My sister-in-law, Annie Lou Bayly Berman, passed away on Easter Sunday at the age of 40. She was one of my favorite people. But this doesn't make me unique: she was among the most popular and well-loved people I have ever met. This affection was well-earned -- Annie Lou was, in my experience, unfailingly upbeat, warm, and interesting. She was a lot of fun. And she had exceptional friendship skills -- she was generous with both her time and her praise. She had an ineffable quality -- one felt special to be in her orbit. I tried to capture a bit of this in the obituary that I put together with her sister Johanna. Here is an excerpt:
Anne Louise Bayly Berman, who was known as Annie Lou, passed away on Easter Sunday at her home in upper Northwest Washington.
Smart, funny, and outgoing, Annie Lou was a connector -- someone who made matches, knitted people together, and created community wherever she went. She did this first and foremost among her immediate family, which included her husband MJ Berman and her beloved children Charles (Charlie), Theodore (Teddy), Louisa (Scottie), and Helene (Nell).
In the mission statement she created for her family, Annie Lou wrote, "Our family believes in a life of kindness, adventure, humor, beauty, and love, thoughtfully and responsibly lived."
Annie Lou more than lived up to this pledge. A 3rd generation Washingtonian, she was passionately committed to her city. According to an interview with Washingtonian magazine, Annie Lou felt the most romantic spot in Washington was "the crumpled-down aqueduct near Key Bridge. It's where I got engaged. We went on a bike ride, got engaged, went to Cafe Milano and then went swimming. It was a perfect day for me."
Annie Lou's commitment to Washington was manifest in her professional life as a writer, event planner and tastemaker. And it was manifest in her charitable work as well.
Annie Lou was the founding editor of Daily Candy DC. Her work at Daily Candy involved offering daily recommendations about shopping, food, and culture to thousands of subscribers -- including tips for last-minute Christmas shopping at CVS (a stunt that was covered by USA Today).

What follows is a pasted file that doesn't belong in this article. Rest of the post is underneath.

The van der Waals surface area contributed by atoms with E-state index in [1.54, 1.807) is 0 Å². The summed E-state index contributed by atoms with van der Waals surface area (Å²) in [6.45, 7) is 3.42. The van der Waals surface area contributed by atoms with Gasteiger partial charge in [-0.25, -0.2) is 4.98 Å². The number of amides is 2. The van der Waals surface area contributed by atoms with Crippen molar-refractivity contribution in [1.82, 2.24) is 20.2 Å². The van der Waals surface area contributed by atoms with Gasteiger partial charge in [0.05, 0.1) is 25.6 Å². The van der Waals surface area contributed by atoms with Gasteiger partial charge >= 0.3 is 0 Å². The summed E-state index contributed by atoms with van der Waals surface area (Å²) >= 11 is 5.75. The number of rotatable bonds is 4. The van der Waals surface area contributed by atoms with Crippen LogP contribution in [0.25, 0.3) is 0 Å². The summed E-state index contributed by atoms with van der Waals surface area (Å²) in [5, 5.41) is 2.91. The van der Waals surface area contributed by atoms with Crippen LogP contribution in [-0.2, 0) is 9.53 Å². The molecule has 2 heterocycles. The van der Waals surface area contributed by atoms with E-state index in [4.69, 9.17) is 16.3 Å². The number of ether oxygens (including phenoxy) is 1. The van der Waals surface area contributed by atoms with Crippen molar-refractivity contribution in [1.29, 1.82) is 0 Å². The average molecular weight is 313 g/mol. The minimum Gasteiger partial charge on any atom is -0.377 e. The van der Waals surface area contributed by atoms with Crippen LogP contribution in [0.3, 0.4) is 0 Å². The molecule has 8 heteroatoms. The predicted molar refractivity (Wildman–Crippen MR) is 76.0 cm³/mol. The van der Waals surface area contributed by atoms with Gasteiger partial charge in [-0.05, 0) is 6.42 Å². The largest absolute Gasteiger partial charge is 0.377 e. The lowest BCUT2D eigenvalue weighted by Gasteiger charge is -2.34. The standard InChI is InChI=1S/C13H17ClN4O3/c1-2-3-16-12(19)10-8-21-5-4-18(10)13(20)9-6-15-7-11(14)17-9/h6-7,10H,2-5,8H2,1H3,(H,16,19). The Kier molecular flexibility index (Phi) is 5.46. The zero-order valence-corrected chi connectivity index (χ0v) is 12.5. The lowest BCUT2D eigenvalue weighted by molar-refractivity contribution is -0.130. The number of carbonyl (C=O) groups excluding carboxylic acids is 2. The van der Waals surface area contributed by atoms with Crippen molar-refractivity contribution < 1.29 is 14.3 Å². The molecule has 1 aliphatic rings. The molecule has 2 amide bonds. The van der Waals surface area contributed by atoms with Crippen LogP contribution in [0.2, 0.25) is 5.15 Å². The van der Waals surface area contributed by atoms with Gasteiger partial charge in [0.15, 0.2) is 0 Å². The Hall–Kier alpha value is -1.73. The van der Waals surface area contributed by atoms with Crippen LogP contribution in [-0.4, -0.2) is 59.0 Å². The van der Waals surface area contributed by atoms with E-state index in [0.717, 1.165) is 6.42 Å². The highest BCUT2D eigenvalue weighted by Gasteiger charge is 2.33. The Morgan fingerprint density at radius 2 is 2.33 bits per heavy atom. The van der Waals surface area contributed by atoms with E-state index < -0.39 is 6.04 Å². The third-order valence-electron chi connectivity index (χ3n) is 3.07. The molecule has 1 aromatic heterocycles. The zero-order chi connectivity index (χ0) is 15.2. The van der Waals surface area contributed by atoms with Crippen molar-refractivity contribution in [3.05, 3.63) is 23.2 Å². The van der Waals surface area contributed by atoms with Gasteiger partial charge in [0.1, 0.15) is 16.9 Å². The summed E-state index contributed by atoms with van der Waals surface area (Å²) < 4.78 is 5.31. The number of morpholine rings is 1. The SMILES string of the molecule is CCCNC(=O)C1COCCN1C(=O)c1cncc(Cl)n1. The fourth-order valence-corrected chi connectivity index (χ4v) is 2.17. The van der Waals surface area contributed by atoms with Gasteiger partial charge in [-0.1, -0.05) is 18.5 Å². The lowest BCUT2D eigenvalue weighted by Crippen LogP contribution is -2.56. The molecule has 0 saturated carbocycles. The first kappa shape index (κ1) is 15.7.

Before joining Daily Candy, Annie Lou was active in the Washington art world. This included her work at the Smithsonian Institution's Archives of American Art, where she was responsible for conducting oral history interviews with a range of important contemporary artists such as Kehinde Wiley and Shepard Fairey. She was also a significant volunteer contributor in the early years of Artomatic DC, the annual non-profit arts festival.
In addition to Artomatic, Annie Lou's voluntary efforts included her service as a founding member of BabyLove DC, a non-profit that provides baby gear and supplies to those in need. She also served on the board of directors of the DC Public Library Foundation and Blue Igloo Playgroup. She was active in the PTA of Horace Mann Elementary School and was a teacher for Roots of Empathy.
Annie Lou was born on Christmas Day 1975. I'm still trying to wrap my mind around the fact that she was born on Christmas and died on Easter.
She is a real loss for my family -- and for the city of Washington.
Annie Lou was an early adopter of the Internet, creating a variety of web content including videos, blogs, and other written material. I have assembled a few of Annie Lou's greatest hits here. Taken together, I think they offer a sense of what was special about her.
Quick Picks from a Drugstore Santa -- Annie Lou goes shopping with USA Today
Stop Nader -- Video of Annie Lou as a repentant Nader voter
Favorites -- Washingtonian magazine interview
"Depends on the lighting" -- Fishbowl DC interview
Sweet Smarts -- Baltimore Sun story
Shepard Fairey -- Annie Lou oral history interview
...For Ladies -- Annie Lou's series of instructional videos